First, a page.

The experience and memory based method however yields a kowledge of our self that is very fluid; it is valid in the instant but no longer. Both the quantum of experience, live or recalled, and our perceived value of each is extremely limited and streaming. The entire set and the conclusion it offers changes in a momemt, and certainly over hours. It instantly mutates with the next affecting thought, action, exposure or experience. Which, in the context of our query, leaves us non-plussed : who or what or how indeed am I ? What criterion shall I invoke to tell myself : Yes, this is what I am !
One way to light at the end of the tunnel is to embrace the fact : one, I am I, and, two, every quality and definition I conclude about my self is mutable and hence has a very finite validity.
To overcome the inevitability, we need to take recourse to an exactly contrary method : remove all qualities and definitions one has about the self; in other words, look for the unconditioned and unqualified self !
With this resolve, we are ready to embark upon the path to Yoga. That summum bono is described as nothing most practitioners understand by the term, both in East and the west.
” Then, one attains his true self.”
And the immutable knowledge of the Self.
To be continued …
Meanwhile, the picture above schematically shows the four-fold path to recovery of our true being : Karma or action, Bhakti or love and devotion, Yoga or meditative experience, and Gyan or reason and inquiry. Some suggest that they are four separate ways, not four-fold as validated in my own limited experience. There is nothing to contradict here. The evidence rests with ourself.
It is a play, the only, by Joyce.
One of the tautest at honesty, freedom and truth.
” I wrote all night. And thought. In there.
” Before dawn I went out and walked the strand from end to end…
” Hearing voices about me.
” Voices of those who say they love me…
” They told me to despair… ”
Read the whole of it here.
First Syllable, First Verse…
The first syllable of the Rig Veda, “Ak,” could be seen as containing the whole Rig Veda within itself. It represents the collapse of the continuum of flow of infinite wholeness to its own point. The “A” sound represents flow or continuum, and the “k” sound represents the stop, or collapse of the flow. This sound is actually the process of the infinite whole of consciousness collapsing to its point values. The line however continues …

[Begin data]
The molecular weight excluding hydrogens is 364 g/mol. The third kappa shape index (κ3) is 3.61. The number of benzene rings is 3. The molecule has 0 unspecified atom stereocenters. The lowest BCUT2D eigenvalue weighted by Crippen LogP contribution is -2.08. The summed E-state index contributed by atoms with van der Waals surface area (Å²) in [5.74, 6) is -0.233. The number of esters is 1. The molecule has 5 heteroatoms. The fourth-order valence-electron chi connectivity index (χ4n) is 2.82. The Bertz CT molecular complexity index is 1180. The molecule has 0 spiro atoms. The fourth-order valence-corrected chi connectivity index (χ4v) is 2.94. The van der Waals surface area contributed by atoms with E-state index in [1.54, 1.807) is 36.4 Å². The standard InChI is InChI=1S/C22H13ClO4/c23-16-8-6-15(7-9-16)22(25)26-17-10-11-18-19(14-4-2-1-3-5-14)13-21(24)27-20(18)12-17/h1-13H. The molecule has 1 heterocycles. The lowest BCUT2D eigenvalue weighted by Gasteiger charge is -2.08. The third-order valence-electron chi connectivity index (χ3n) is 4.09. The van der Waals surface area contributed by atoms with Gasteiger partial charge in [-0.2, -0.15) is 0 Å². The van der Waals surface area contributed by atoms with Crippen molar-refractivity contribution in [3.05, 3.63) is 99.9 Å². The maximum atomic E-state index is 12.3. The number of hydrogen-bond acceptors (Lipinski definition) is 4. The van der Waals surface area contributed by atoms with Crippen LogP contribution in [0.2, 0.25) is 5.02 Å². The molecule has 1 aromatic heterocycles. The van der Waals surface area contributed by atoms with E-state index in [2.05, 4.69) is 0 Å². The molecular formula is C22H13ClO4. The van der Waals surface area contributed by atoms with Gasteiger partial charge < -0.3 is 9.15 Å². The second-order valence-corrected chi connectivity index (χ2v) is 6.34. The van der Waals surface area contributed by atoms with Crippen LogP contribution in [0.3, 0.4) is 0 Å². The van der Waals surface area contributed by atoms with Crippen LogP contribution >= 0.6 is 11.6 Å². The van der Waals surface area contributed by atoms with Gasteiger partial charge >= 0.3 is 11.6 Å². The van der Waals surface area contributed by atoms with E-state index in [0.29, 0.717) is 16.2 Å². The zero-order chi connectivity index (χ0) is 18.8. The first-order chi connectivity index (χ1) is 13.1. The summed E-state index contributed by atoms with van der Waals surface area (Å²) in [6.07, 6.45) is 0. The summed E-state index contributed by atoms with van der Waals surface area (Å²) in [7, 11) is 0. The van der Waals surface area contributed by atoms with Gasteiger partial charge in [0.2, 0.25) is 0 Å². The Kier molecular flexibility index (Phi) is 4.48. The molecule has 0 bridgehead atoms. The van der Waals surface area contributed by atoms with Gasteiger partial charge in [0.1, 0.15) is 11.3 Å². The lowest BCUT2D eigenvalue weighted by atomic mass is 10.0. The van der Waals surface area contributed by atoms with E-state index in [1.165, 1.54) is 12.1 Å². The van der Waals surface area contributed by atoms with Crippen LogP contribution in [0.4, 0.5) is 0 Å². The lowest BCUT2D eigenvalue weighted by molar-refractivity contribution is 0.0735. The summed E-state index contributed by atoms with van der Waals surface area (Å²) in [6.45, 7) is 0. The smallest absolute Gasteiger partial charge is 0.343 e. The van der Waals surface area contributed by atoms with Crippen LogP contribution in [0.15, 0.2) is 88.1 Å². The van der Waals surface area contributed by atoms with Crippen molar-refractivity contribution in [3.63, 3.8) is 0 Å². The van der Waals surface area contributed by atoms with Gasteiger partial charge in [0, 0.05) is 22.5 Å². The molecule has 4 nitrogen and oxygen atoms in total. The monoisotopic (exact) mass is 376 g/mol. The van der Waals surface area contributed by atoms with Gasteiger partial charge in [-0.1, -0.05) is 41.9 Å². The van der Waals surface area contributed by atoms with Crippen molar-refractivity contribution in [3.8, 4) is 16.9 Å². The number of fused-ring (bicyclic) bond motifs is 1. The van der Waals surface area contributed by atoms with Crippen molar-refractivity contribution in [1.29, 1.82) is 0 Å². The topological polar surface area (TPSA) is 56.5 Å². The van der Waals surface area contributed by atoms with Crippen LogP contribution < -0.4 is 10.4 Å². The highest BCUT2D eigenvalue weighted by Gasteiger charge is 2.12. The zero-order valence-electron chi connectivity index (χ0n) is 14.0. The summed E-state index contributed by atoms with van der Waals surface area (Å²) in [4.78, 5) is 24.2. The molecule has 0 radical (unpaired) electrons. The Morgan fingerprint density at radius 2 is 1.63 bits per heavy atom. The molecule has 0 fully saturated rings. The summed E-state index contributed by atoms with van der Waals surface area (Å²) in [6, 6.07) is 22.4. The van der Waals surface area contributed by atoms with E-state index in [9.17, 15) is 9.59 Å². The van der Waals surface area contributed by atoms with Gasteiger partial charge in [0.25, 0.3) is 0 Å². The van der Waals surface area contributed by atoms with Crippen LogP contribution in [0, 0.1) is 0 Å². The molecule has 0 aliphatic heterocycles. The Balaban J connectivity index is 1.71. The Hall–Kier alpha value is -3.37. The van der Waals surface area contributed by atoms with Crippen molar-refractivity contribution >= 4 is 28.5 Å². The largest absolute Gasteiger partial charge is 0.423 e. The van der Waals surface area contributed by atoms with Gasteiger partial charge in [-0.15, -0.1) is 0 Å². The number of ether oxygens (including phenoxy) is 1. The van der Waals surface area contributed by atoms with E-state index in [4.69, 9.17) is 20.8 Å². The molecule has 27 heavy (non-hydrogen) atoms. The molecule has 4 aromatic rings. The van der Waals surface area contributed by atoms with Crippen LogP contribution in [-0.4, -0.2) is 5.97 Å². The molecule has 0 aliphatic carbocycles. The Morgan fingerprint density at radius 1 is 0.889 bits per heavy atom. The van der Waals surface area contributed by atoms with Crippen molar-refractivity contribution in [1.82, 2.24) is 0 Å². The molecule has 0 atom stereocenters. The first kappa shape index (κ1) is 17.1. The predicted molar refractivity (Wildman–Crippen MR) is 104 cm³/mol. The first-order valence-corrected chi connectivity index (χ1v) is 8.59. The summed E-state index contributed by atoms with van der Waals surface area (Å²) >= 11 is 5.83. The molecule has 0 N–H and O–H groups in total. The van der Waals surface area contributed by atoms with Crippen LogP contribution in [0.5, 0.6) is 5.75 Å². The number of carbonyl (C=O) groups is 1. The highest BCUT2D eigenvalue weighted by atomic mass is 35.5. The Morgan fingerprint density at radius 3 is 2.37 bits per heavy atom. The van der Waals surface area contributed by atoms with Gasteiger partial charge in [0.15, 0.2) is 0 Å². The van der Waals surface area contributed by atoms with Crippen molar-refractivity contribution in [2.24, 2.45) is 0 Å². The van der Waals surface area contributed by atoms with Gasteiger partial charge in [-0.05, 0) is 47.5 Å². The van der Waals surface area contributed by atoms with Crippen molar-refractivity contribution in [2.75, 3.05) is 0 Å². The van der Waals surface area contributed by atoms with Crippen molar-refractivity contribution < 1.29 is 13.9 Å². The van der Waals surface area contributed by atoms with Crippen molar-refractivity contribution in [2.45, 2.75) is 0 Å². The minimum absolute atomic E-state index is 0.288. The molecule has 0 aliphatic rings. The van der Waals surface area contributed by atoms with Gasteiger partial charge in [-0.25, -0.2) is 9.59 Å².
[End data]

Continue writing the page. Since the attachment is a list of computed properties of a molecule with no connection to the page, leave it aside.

अग्निमीळे पुरोहितं यज्ञस्य देवं रत्वीजम | होतारं रत्नधातमम ||
aghnimīḷe purohitaṃ yajñasya devaṃ ṛtvījam |
hotāraṃ ratnadhātamam ||
Griffith translates it as :
I Laud Agni,
The chosen Priest,
God, minister of sacrifice,
The Hotar, lavisher of wealth.
The traslation above is purely “Adhiyajñika“, in accord with Sayana’s commentary of 14th Century AD. It interprets the Vedic rik at ritual level, in terms of performance of works accompanying its utterance.
This however entirely misses the Ādhyātmika sense that the mantra includes at the spiritual and psychological level — in terms of being individual and universal, commonly signified with use of terms such as God, Heaven, etc.
And, lastly, there is always the Ādhidaivika, naturalistic or cosmological sense the reader or hearer obtains, pertaining to phenomenal creation and its laws observed in nature.
The unstrung Adhyatmika sense of the First Verse of Rig Veda, as included in the syllables, is furnished herebelow :
Agnim [Arc : to illuminate + Nī : to lead]
Īle [Īḍ : to praise, to glorify]
Purohitaṃ [Pṝ : full, complete, first
+ Hu : to sacrifice, to conduct]
Yajñasya [Yaj : to exalt, to offer]
Devam [Div(u) : to shine with power]
Ṛtvijaṃ [Ṛ : to guide rightly, to steer
+ Vij : to arouse, to strengthen]
Hotāraṃ [(1) Hve : to call;
(2) Hu : to sacrifice, conduct]
Ratna [Ram : to be or make content, to please]
Dhātamaṃ [(1) Dhā: to put, to order, to set in place;
(2) Dhṛ: to hold, to sustain]
Left unstrung, the sense which arises with utterance of the syllables, alongwith their signified meaning, would fill the heart and intellect in accord with one’s own age, exposure and acquired sagacity, leaving the individual with his own nebulous experience overall. It would clarify with practice, as the mind would string the parts up and comprehend their second order phonelogical and etymological origins.